After more than a decade of visiting as an adjunct senior fellow, Ferguson will leave Harvard University to work full time at the Hoover Institution at Stanford University from July 2016. He says he is attracted by Stanford’s prestige and its proximity to Silicon Valley.
I have always loved that it straddles what can sometimes seem like a chasm between academic research and policy debate…A key point is that there is nothing like the Hoover Institution at Harvard…Sometimes I wish there were Hoover Institutions in all the Ivy League schools…The notion that it is a conservative institution is misleading…It only looks conservative because it is a broad church located in a wider academic diocese that is, in some respects, rather narrow.
[Ferguson is] a first-rate scholar of history and economic history, and a great fit for our mission.
Ferguson writes an editorial about the Greek financial crisis in The Financial Times.
Yes, it is quite possible that, in this weekend’s theatre-of-the-absurd referendum, the Greek people may vote “No” to a programme that is no longer available, and that this (despite their prime minister’s protestations to the contrary) may ultimately lead to their departure from the European monetary union. But as recently as the 1970s we would have had to worry about much nastier scenarios. There would have been a real communist left, poised to proclaim the dictatorship of the proletariat. And there would have been a real military right, ready to crush the left by imposing martial law. Neither of these things is now conceivable.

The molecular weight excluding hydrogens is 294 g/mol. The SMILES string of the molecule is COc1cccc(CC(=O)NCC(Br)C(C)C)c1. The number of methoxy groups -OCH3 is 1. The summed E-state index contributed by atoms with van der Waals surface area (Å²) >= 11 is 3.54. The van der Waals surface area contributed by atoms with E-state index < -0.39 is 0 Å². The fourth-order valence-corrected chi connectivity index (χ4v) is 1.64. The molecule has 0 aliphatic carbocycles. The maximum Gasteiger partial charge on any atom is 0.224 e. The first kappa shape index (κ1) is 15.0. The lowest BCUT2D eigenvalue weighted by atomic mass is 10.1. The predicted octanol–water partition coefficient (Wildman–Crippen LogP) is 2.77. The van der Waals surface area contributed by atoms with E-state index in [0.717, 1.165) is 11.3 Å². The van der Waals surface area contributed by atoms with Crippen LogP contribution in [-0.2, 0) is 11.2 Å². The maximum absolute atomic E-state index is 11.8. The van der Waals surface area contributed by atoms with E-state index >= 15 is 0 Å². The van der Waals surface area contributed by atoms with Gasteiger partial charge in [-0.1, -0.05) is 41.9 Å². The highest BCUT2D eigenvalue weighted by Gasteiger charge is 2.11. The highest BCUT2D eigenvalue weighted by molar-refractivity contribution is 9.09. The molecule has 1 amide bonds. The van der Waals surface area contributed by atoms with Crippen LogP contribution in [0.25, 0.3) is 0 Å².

Politically, most of the world has never been more boring. Instead of the alarms and excursions of the past, we now have technocrats versus populists. Any violence is verbal and the technocrats nearly always win. Even in the US, despite what you might glean from television news, the real story of our time is the decline of violence. With their cities far safer than they were in the 1970s and 1980s, Americans can peacefully ponder such questions as: “Can a man become a woman?” (Yes.) And “Can a white woman become a black woman?” (No.) Will a civil war ever be fought over same-sex marriage? It seems unlikely. Does a president risk assassination by reforming healthcare? I think not.
Ferguson says the Yes movement disregards history:
Scottish history offers proof that even the most failed state can be fixed – by uniting with a richer and more tranquil neighbour.
He says the Union of the Parliaments in 1707 turned it into the Silicon Valley of the 18th century with Glasgow University as Stanford, by sublimating internal divisions in the UK. But leaving the union could reopen old divisions, and some new ones: